At this point, you've understood Gen Zs and millennials' top 3 concerns and 4 things they look for in a new job. Now, it's time to translate that knowledge into action. In this section, we'll walk you through 5 key tips that can help you attract and retain Gen Zs and millennials in your company.
According to a TinyPulse survey, 23% of employees are more likely to stay if their managers clearly explain their roles and responsibilities right from the start. Employees who are left hanging to figure out their day-to-day tasks and questioning whether they're meeting your expectations could easily feel demotivated and experience multiple miscommunication issues with their managers.
Find out which employees didn't have a complete onboarding process and arrange one-to-one meetings with their managers to reset job roles, expectations, and outcomes.
Review and improve your existing onboarding process. Include clear job roles and responsibilities, expected outcomes, company culture, logistical guides, and expectations in your employee handbook.
Remember that an ethical employer is one of the most sought-after elements by Gen Zs and millennials? Well, ethics and trust run in tandem. To maintain good ethics, you need to build trust among your employees. Ethical behaviours and choices help build trust.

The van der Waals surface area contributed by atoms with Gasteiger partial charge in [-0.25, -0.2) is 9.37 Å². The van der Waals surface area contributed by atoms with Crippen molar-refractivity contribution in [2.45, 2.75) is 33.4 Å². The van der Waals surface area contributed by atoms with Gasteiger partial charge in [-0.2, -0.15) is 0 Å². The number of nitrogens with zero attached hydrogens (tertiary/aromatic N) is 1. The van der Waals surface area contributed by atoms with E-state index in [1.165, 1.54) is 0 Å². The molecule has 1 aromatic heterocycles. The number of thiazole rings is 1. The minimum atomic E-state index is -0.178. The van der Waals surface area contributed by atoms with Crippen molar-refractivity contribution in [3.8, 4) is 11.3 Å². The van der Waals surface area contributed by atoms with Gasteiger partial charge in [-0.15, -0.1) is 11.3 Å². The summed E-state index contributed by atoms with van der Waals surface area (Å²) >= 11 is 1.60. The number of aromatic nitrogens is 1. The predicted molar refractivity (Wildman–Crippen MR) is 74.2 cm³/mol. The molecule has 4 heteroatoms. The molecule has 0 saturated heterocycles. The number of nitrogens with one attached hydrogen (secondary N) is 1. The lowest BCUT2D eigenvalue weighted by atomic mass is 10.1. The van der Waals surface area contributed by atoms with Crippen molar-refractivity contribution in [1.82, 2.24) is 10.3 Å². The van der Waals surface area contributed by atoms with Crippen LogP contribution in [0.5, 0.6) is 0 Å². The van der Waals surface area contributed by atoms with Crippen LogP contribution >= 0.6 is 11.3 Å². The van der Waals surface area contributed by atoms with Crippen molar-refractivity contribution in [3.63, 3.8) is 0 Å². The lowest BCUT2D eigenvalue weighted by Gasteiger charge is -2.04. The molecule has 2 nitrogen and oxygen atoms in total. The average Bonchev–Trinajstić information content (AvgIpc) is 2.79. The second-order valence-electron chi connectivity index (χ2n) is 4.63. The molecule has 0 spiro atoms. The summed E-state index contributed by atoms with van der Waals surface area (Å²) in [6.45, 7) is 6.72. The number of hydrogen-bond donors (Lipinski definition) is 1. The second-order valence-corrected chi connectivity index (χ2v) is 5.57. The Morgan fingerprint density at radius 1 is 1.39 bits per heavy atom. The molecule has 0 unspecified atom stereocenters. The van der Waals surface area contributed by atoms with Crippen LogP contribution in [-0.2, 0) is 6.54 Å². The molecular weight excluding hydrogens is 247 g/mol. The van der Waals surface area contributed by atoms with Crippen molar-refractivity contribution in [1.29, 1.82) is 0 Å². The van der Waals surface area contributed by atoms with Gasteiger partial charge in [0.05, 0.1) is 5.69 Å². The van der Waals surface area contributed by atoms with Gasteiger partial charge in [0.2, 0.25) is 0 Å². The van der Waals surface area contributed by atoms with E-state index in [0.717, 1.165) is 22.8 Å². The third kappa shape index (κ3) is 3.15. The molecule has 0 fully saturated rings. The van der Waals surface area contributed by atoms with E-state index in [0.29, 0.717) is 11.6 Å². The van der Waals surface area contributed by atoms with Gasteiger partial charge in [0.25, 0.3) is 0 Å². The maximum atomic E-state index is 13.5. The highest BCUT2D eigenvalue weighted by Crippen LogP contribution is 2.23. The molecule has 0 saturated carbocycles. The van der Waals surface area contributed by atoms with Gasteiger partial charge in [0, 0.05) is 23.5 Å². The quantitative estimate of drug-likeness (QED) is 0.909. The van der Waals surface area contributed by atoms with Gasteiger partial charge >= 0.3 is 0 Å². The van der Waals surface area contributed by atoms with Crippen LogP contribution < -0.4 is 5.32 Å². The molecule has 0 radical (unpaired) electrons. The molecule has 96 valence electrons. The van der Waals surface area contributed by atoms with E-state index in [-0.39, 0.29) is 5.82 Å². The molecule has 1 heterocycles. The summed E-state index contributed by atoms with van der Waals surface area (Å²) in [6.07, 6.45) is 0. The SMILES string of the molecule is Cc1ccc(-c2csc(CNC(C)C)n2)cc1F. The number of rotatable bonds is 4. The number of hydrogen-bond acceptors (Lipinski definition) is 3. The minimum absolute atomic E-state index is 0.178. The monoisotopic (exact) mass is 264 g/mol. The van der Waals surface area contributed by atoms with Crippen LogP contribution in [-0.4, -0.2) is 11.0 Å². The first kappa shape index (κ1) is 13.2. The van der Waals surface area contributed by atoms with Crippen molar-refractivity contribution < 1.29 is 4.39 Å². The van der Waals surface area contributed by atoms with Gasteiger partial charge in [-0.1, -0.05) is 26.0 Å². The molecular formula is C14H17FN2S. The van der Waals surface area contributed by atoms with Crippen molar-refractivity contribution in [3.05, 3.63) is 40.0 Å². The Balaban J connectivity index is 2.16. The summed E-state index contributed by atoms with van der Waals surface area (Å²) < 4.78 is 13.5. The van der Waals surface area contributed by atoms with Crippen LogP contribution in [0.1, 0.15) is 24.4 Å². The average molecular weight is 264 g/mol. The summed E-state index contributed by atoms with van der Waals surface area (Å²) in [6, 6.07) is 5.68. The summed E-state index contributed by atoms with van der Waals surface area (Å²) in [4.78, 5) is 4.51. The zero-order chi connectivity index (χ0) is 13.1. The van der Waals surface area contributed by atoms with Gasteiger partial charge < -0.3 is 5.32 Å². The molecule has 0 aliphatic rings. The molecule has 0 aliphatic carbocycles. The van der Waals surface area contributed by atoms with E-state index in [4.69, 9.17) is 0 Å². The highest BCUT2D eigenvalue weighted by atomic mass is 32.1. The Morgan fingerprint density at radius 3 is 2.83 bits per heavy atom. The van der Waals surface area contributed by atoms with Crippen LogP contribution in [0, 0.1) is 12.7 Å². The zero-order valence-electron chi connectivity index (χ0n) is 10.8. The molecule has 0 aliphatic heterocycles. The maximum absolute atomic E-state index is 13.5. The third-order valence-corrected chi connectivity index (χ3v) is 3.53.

When you have an ethical and trusting culture, a high-trust culture in your company is a key factor in retaining millennials. In fact, millennials are 22x more likely to work and stay in a company with a high trust culture.
What is a high-trust culture?
It's a company environment where employees feel safe, not pressured into doing things they don't want to do, management is transparent, and they feel trusted to carry out their tasks.
Creating a high-trust culture is a time-consuming effort but rewarding when it comes to talent attraction and retention. You can refer to the 7 steps below as your guide:
The saying "Employees leave bosses, not jobs" holds till today. At least 70% of employees voluntarily left their jobs because of their managers.
Conversely, employees are 5x more likely to stay when their managers acknowledge them for good work. And they're 8x more likely to stay when their managers help them manage their workload consistently, though many claim their managers failed to do so.